phlebitis(redirected from adhesive phlebitis)
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phlebitis(fləbī`tĭs), inflammation of a vein. Phlebitis is almost always accompanied by a blood clot, or thrombus, in the affected vein, a condition known as thrombophlebitis (see thrombosisthrombosis
, obstruction of an artery or vein by a blood clot (thrombus). Arterial thrombosis is generally more serious because the supply of oxygen and nutrition to an area of the body is halted.
..... Click the link for more information. ). Blood-clot formation may follow injury or be associated with infections. Thrombophlebitis of deep veins, usually in the legs or pelvis, may occur in patients recovering from childbirth, surgery, or other conditions requiring prolonged bedrest; the clotting mechanism is thought to be impaired when the legs are immobilized. Pregnancy or the use of oral contraceptives predisposes some women to thrombophlebitis. The major danger is that a clot originating in the leg vein may dislodge and travel to the lung, a condition known as pulmonary embolism (see embolusembolus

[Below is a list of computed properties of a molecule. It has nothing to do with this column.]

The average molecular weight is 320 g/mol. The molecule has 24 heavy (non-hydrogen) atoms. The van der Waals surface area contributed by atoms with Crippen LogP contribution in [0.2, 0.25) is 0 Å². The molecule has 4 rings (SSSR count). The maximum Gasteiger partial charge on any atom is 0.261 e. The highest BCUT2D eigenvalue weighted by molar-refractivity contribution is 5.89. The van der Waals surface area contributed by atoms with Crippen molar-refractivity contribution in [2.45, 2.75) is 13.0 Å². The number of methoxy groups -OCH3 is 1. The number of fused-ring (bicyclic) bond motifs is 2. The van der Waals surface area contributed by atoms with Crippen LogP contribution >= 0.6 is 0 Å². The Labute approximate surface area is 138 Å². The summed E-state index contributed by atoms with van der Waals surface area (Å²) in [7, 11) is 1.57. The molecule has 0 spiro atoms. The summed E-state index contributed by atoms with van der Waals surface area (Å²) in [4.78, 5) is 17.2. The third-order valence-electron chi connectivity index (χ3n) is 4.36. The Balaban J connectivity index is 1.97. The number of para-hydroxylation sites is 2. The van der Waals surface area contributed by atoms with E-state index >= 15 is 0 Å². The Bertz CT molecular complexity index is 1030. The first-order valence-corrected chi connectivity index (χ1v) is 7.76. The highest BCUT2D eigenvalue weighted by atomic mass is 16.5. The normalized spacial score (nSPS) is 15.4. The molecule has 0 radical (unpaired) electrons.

, foreign matter circulating in and obstructing a blood vessel. It may be a portion of a clot that has separated from the wall of a vessel (see thrombosis), a bubble of gas or air (known as an air embolus), a globule of fat, a clump of bacterial matter, or a clump of
..... Click the link for more information. ). To avoid the risk of embolism, thrombophlebitis is usually treated with anticoagulantsanticoagulant
, any of several substances that inhibit blood clot formation (see blood clotting). Some anticoagulants, such as the coumarin derivatives bishydroxycoumarin (Dicumarol) and warfarin (Coumadin) inhibit synthesis of prothrombin, a clot-forming substance, and other
..... Click the link for more information. .
an inflammation of a venous wall caused by an infection or by the introduction of an irritating agent into the vein (aseptic phlebitis). Thrombophlebitis results from the additional presence of thrombosis. Phlebitis occurs most commonly in the veins of the pelvis and in the superficial and deep veins of the extremities. Phlebitis of the portal vein, or pylephlebitis, is usually a complication of an inflammatory or purulent process in the abdominal cavity. Phlebitis may result in sclerosis of the vein. In the treatment of varicose veins aseptic phlebitis is sometimes induced artificially by injecting an irritant into the lumen of a vein for the purpose of obliterating the lumen.